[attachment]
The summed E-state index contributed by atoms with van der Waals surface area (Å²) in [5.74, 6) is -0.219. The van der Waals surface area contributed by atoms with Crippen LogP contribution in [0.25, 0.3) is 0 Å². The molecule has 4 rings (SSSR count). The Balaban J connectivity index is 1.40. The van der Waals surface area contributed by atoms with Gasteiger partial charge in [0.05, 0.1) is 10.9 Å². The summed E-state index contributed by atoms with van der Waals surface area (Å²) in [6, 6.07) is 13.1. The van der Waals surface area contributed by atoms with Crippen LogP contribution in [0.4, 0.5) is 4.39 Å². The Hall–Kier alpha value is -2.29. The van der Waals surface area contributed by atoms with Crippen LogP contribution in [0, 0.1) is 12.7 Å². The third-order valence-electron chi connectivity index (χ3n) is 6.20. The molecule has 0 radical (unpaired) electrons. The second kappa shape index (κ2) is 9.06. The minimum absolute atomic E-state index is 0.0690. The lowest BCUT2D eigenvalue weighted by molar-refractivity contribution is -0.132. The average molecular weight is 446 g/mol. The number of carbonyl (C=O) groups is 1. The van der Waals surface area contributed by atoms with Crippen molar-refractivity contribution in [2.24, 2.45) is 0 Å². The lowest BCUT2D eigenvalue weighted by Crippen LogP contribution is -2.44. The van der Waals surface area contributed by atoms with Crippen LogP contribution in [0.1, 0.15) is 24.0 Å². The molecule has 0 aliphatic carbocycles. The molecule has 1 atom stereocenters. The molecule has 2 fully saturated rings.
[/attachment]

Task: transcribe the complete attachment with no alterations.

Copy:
The summed E-state index contributed by atoms with van der Waals surface area (Å²) in [5.74, 6) is -0.219. The van der Waals surface area contributed by atoms with Crippen LogP contribution in [0.25, 0.3) is 0 Å². The molecule has 4 rings (SSSR count). The Balaban J connectivity index is 1.40. The van der Waals surface area contributed by atoms with Gasteiger partial charge in [0.05, 0.1) is 10.9 Å². The summed E-state index contributed by atoms with van der Waals surface area (Å²) in [6, 6.07) is 13.1. The van der Waals surface area contributed by atoms with Crippen LogP contribution in [0.4, 0.5) is 4.39 Å². The Hall–Kier alpha value is -2.29. The van der Waals surface area contributed by atoms with Crippen LogP contribution in [0, 0.1) is 12.7 Å². The third-order valence-electron chi connectivity index (χ3n) is 6.20. The molecule has 0 radical (unpaired) electrons. The second kappa shape index (κ2) is 9.06. The minimum absolute atomic E-state index is 0.0690. The lowest BCUT2D eigenvalue weighted by molar-refractivity contribution is -0.132. The average molecular weight is 446 g/mol. The number of carbonyl (C=O) groups is 1. The van der Waals surface area contributed by atoms with Crippen molar-refractivity contribution in [2.24, 2.45) is 0 Å². The lowest BCUT2D eigenvalue weighted by Crippen LogP contribution is -2.44. The van der Waals surface area contributed by atoms with Crippen LogP contribution in [0.1, 0.15) is 24.0 Å². The molecule has 0 aliphatic carbocycles. The molecule has 1 atom stereocenters. The molecule has 2 fully saturated rings.